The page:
The Game You Can Play to Help Cancer Research

Cancer Research UK's latest foray into citizen science is in the form of the game Even the Odds. Just spend some time trying to save the Odds and you can also help researchers gather data on cancer cells. » 3/12/15 3:30am 3/12/15 3:30am

Words of Praise For Microfilm, An Overlooked But Essential Library Tool

There are some great research-minded tumblrs out there — I highly recommend JSTOR's — the Muncie, Indiana Public Library is celebrating technology month in February. They asked their local history librarians what they thought the best technology was. They were big fans of microfilm. » 2/23/15 11:00pm 2/23/15 11:00pm

If you've noticed the amount of science news in your Facebook feed is on the uptick, here's one reason why: in a survey of nearly 4,000 scientists, 87 percent agreed that "participation in policy debates and engagement with citizens and journalists is necessary to further their work and careers." The study also found… » 2/15/15 1:30pm 2/15/15 1:30pm

Melanie's Marvelous Measles Is A Book For Children That You Can Buy

Melanie's Marvelous Measles is a book about how awesome it is to catch the measles. Children ages 4-10 are invited to learn that the measles is actually pretty fun, has no serious possible side-effects, and is something kids should look forward to getting. » 2/04/15 1:40pm 2/04/15 1:40pm

This Chart Shows The Worst Diseases That Don't Get Enough Research Money

Do the diseases that claim the most years of our lives really get the most research funding? This chart takes on that question — and reveals which diseases we may need to focus more on. » 1/16/15 2:40pm 1/16/15 2:40pm

Gates Foundation Will Require All Its Research To Be Freely Accessible

Do you believe that scientists should make their research open, so that anyone can read and learn from it? Then this news will make your day. » 11/21/14 1:20pm 11/21/14 1:20pm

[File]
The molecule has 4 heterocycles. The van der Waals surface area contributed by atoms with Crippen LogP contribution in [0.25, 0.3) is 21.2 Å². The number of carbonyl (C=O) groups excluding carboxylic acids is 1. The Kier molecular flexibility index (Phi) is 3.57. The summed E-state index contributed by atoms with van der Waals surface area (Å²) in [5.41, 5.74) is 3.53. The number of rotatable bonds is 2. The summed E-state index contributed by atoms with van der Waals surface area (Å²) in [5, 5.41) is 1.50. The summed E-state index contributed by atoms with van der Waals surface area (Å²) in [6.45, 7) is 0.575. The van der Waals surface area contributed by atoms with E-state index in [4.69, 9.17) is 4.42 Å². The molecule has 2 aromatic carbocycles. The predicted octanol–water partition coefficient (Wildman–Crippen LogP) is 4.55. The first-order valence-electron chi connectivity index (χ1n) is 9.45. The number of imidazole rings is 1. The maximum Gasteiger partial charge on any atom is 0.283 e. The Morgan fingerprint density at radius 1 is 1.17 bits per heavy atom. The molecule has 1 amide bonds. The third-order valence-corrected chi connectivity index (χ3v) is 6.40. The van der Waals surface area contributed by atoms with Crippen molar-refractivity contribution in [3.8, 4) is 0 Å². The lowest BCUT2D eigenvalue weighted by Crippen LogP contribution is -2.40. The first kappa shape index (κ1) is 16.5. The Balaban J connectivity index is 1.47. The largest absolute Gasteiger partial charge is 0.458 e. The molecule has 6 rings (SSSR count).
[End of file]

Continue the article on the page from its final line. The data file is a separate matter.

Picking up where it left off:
Is Influencing an Election "Political Science Malpractice"?

So here's an important question: How badly designed and how many obvious laws do you have to break in your study before you stop and re-design it? And is the resulting effect on elections malpractice? » 10/29/14 3:30am 10/29/14 3:30am

Meet the New Underclass: People With Ph.D.s in Science

Once upon a time, newly-minted science Ph.D.s would get research jobs at a senior scientist's laboratory, to train and hone the ideas they would explore at their own labs. But now the supply of post-doctoral students is outpacing demand, creating a new, hyper-educated underclass. » 10/08/14 4:30pm 10/08/14 4:30pm

You Have Better Taste Than You Realize

The old "tongue map" from our elementary school textbooks has been roundly debunked. Experimental confirmation of "umami" expanded Westerners' traditional four basic tastes—sweet, sour, salty, and bitter—into five. But did you know those 5 basic tastes might actually be 6 . . . or 7, 8, or more? » 9/17/14 6:10pm 9/17/14 6:10pm

Blood Of 2 Million Babies Found In Indiana Warehouse

For over 20 years, the state of Indiana hoarded the blood of newborns without their parents' consent. If your child was born in Indiana after 1991, chances are his or her blood sample is one of an estimated 2.5-million specimens currently stored in a warehouse, the location of which state officials have not disclosed. » 7/19/14 2:00pm 7/19/14 2:00pm

This Weird Morphing Skin Could Make Future Vehicles Super Aerodynamic

This strangely alive-looking blob isn't a prop from a sci-fi movie. It's a smorph, a morphing material that could make the cars, trains and airplanes of tomorrow extremely aerodynamic, using the same trick that helps golf balls fly faster and straighter. » 6/28/14 5:25pm 6/28/14 5:25pm